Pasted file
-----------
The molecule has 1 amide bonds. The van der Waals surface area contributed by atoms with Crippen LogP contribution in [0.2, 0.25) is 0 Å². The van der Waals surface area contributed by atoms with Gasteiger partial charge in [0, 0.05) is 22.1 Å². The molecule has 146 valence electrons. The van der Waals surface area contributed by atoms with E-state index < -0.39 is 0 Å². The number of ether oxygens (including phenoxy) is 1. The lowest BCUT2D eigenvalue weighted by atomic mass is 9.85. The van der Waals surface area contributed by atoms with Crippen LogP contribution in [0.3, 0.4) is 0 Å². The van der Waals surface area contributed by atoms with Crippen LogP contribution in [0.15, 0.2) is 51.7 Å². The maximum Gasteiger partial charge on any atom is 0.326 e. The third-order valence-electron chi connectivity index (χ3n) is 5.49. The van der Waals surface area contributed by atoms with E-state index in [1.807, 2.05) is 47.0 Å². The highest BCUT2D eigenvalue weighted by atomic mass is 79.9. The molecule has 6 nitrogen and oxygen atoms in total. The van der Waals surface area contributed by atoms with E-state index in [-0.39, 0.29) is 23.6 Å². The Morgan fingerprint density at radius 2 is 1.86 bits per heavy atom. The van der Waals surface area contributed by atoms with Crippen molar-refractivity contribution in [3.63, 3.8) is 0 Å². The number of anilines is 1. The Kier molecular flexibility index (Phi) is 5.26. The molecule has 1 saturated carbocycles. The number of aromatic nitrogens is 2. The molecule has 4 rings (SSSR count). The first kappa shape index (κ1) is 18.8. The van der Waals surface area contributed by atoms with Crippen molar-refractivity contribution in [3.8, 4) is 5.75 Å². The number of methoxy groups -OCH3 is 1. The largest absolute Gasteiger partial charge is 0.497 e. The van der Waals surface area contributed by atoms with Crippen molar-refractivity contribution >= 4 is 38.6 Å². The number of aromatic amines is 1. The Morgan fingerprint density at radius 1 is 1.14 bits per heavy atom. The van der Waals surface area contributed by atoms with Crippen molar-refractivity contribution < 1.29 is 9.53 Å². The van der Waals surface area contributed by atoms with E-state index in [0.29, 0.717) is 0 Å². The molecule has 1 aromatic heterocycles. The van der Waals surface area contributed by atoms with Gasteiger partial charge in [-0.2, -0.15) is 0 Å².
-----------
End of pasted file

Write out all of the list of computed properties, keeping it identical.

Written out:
The molecule has 1 amide bonds. The van der Waals surface area contributed by atoms with Crippen LogP contribution in [0.2, 0.25) is 0 Å². The van der Waals surface area contributed by atoms with Gasteiger partial charge in [0, 0.05) is 22.1 Å². The molecule has 146 valence electrons. The van der Waals surface area contributed by atoms with E-state index < -0.39 is 0 Å². The number of ether oxygens (including phenoxy) is 1. The lowest BCUT2D eigenvalue weighted by atomic mass is 9.85. The van der Waals surface area contributed by atoms with Crippen LogP contribution in [0.3, 0.4) is 0 Å². The van der Waals surface area contributed by atoms with Crippen LogP contribution in [0.15, 0.2) is 51.7 Å². The maximum Gasteiger partial charge on any atom is 0.326 e. The third-order valence-electron chi connectivity index (χ3n) is 5.49. The van der Waals surface area contributed by atoms with E-state index in [1.807, 2.05) is 47.0 Å². The highest BCUT2D eigenvalue weighted by atomic mass is 79.9. The molecule has 6 nitrogen and oxygen atoms in total. The van der Waals surface area contributed by atoms with E-state index in [-0.39, 0.29) is 23.6 Å². The Morgan fingerprint density at radius 2 is 1.86 bits per heavy atom. The van der Waals surface area contributed by atoms with Crippen molar-refractivity contribution in [3.63, 3.8) is 0 Å². The number of anilines is 1. The Kier molecular flexibility index (Phi) is 5.26. The molecule has 1 saturated carbocycles. The number of aromatic nitrogens is 2. The molecule has 4 rings (SSSR count). The first kappa shape index (κ1) is 18.8. The van der Waals surface area contributed by atoms with Crippen molar-refractivity contribution in [3.8, 4) is 5.75 Å². The number of methoxy groups -OCH3 is 1. The largest absolute Gasteiger partial charge is 0.497 e. The van der Waals surface area contributed by atoms with Crippen molar-refractivity contribution >= 4 is 38.6 Å². The number of aromatic amines is 1. The Morgan fingerprint density at radius 1 is 1.14 bits per heavy atom. The van der Waals surface area contributed by atoms with Crippen molar-refractivity contribution < 1.29 is 9.53 Å². The van der Waals surface area contributed by atoms with E-state index in [0.29, 0.717) is 0 Å². The molecule has 1 aromatic heterocycles. The van der Waals surface area contributed by atoms with Gasteiger partial charge in [-0.2, -0.15) is 0 Å².